9 Myths About Agile
Setting the record straight on the most common misconceptions about an increasingly popular—and controversial—approach to software development.
Agile has proven a polarizing force since a group of veteran software developers first proposed it in 2001 as a reaction to traditional “Waterfall” development, which they perceived as slow and dysfunctional. Unlike the Waterfall method, Agile encourages rapid and flexible responses to changing business needs and user requirements.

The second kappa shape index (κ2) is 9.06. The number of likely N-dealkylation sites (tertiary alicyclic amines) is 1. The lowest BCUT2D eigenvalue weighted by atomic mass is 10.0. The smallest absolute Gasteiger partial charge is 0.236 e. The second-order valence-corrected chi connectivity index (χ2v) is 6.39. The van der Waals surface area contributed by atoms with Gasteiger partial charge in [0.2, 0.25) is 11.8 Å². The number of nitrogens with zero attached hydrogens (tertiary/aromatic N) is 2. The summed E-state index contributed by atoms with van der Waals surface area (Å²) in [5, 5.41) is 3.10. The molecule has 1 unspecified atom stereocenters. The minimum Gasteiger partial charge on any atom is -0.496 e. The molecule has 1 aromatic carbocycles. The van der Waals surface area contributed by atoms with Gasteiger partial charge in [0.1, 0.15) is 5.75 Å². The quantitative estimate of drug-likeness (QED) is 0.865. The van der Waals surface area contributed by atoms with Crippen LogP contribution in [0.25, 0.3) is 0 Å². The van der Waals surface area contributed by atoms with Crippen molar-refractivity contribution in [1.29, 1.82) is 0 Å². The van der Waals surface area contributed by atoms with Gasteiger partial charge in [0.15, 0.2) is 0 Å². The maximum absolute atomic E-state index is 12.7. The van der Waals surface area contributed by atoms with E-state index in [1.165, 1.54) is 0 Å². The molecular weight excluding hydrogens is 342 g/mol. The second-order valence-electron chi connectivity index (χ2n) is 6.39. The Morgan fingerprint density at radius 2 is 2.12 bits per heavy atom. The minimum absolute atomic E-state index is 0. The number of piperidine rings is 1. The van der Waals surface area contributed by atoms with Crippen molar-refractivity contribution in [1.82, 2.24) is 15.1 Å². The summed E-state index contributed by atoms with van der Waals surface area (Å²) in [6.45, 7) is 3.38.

Some in both the IT and business communities are justifiably enthusiastic about achieving desired results more quickly, and welcome the move away from traditional software development approaches. Others are vehemently opposed to Agile for a variety of reasons, including that it requires making disruptive changes to established processes and may place additional burdens on users.¹ The reality of Agile probably lies somewhere in the middle.
Certain myths permeate the often-heated discussions taking place among IT and business leaders considering Agile.
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